D'Aulaires' Book of Trolls (New York Review Children's Collection) Reviews

UPDATE TIME: 2019-08-15 
Review Score: 5 out of 5 star From 25 user ratings

" Good book, not as strong as Greek myth or Norse myth but still a great title for kids. " said.

" This is an interesting book about Norwegian trolls... think "Hall of the Mountain King" " said.

" The life of trolls. Rough & tumble, hard & loud, stupid & natural. The troll hags are pretty cool too. Did you know the more heads a troll has the wilder & fearsome it is? Just ponder this- some of these babies have 500 heads. " said.

" This was one of our favorite books when we were kids. Apparently the Scandinavians are quite imaginative when it comes to the grotesque and bizarre (though not always frightening; most of the trolls here are quite humorous). " said.

" There are a couple of movies coming out this month about Trolls so I wanted to be up to speed on my Trolldom. The edition I read is from 1972 which is not the one pictured above. Trolls are very complex, varied and dangerous. Beware! This is a charming book because of the illustrations and the stories with are interspersed with wit. " said.

" This is an interesting book of troll stories from Norway. We borrowed this from our local library as part of a kit with an audiocassette and a small paperback book. The book is rather plain, but we enjoyed listening to Tom Carlin narrate the story. " said.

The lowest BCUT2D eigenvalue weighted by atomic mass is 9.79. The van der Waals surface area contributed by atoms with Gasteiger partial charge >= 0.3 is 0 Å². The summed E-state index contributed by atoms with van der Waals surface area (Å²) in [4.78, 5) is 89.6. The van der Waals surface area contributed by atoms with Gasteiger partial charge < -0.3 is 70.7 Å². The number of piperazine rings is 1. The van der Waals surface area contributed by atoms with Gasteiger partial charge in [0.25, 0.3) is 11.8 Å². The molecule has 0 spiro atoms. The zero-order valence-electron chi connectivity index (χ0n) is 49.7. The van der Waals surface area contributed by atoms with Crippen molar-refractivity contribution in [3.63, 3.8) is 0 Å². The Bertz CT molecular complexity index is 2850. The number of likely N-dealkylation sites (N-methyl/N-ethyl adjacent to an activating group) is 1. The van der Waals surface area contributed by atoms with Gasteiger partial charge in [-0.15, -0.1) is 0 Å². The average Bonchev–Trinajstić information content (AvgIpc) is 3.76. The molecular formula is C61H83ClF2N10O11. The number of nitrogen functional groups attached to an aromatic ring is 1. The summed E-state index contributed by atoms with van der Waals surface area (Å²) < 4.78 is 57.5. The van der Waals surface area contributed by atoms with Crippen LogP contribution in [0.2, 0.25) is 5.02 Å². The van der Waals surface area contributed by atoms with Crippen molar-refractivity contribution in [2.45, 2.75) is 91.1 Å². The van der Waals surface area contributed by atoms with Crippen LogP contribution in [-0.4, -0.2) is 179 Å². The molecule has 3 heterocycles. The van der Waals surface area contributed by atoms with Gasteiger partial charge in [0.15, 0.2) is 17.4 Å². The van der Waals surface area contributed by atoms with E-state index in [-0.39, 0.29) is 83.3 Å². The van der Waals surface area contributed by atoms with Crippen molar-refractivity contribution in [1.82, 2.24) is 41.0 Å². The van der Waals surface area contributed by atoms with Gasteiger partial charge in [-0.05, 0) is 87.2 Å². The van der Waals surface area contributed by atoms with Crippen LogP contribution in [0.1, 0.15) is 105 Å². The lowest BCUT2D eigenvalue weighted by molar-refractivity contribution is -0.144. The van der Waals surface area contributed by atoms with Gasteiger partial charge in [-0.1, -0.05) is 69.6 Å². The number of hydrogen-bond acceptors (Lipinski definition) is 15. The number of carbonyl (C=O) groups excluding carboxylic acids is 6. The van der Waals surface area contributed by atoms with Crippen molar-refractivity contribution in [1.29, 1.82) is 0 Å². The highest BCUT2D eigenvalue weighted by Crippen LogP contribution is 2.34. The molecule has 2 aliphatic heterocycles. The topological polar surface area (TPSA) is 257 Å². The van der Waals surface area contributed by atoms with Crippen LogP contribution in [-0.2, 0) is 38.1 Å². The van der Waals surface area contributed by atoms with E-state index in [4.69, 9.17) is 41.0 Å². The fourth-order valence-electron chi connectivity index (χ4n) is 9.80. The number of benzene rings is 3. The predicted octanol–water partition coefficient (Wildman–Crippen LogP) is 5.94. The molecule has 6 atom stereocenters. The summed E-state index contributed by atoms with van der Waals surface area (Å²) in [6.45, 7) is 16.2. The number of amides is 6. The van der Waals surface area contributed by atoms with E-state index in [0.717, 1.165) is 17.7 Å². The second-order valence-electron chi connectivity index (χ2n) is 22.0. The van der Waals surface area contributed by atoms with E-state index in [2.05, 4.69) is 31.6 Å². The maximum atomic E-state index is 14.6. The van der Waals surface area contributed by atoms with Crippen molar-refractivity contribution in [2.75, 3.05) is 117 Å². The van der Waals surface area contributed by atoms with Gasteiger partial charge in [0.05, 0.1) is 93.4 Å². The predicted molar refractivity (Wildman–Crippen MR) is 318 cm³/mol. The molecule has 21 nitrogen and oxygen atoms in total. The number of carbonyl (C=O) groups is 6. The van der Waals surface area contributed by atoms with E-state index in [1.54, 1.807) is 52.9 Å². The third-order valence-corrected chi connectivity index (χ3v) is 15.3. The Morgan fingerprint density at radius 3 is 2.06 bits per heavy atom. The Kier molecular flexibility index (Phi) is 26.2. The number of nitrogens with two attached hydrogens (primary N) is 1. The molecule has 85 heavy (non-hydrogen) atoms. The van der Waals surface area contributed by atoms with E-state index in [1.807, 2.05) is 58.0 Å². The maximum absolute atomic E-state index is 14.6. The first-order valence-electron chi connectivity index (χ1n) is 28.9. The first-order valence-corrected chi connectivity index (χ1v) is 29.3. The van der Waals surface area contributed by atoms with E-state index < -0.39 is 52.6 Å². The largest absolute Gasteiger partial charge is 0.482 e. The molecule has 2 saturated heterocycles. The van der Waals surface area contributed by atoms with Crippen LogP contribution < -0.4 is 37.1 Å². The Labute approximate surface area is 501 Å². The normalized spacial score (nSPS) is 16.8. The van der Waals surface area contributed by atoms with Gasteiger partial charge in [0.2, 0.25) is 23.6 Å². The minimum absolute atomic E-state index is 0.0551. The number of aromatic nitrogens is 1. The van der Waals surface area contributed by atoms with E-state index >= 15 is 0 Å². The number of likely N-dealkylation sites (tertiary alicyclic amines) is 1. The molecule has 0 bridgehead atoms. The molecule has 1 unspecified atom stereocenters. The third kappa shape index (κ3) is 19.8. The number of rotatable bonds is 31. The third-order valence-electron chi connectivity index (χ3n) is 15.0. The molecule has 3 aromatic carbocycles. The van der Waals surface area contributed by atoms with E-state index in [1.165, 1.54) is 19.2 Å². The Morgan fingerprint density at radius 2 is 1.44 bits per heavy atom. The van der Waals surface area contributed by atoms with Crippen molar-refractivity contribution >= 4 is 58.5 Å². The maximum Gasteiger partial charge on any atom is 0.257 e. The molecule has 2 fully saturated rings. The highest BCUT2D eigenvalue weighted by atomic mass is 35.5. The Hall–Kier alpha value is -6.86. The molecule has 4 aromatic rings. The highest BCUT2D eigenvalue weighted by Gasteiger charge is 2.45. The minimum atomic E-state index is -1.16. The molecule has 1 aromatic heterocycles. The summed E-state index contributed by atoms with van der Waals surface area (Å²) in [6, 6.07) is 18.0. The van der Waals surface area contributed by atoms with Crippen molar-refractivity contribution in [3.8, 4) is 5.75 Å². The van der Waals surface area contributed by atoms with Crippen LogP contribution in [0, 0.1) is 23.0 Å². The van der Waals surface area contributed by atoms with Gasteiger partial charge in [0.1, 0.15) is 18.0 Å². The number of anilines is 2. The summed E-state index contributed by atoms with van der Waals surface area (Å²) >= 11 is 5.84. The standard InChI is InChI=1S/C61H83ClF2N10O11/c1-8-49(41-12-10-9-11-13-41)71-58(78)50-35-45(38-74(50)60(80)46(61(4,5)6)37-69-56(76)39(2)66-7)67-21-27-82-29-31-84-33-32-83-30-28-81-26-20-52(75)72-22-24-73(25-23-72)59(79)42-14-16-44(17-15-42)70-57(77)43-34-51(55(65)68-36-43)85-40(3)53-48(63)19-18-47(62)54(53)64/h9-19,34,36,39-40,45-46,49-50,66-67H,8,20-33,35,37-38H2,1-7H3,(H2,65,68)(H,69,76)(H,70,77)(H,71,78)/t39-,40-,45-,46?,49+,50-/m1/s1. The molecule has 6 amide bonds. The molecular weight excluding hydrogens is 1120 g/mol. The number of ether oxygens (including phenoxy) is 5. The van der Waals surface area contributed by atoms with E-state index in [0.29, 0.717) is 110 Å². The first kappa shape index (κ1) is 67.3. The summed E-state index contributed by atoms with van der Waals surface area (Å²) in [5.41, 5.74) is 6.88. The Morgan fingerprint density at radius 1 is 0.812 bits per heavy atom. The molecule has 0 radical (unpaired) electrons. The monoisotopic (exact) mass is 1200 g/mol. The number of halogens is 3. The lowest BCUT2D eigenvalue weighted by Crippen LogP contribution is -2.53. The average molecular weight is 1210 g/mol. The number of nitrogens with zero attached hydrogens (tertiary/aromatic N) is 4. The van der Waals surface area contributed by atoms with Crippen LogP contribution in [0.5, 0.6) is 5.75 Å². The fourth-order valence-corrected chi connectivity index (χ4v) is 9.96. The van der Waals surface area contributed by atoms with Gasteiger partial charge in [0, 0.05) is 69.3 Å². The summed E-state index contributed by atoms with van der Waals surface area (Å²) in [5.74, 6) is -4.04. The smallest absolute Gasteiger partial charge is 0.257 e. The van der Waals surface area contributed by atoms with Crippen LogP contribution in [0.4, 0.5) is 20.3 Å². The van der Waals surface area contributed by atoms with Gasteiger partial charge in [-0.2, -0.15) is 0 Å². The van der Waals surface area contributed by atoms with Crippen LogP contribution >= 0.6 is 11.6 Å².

" The d'Aulaires' myth books (Book of Trolls, Book of Norse Myths, Book of Greek Myths) are some of my fondest childhood memories. I remember reading and rereading these books over and over again, to the extent that these versions of the tales are still the canonical ones in my heads, and any time I picture a god or a troll I picture the d'Aulaires' drawings. They are all full of fantastic art, stories well told, and perfect for sparking a child's or adult's imagination. " said.

"This D'Aulaires' book is not a long collection of stories but rather a narrative description of the different types of trolls. I especially liked the concept of "troll-splinters," which distort trolls' vision of themselves and the world, and perhaps now, they suggest, explain "people everywhere today who see things askew. What is bad looks good to them and what is wrong looks right. They do not know that they have troll-splinters in their eyes and you cannot see them. But you can be very sure that the troll-splinters are there." That could explain a lot ;-). Trevor gave the book 3.5 stars, and I would agree. " said.

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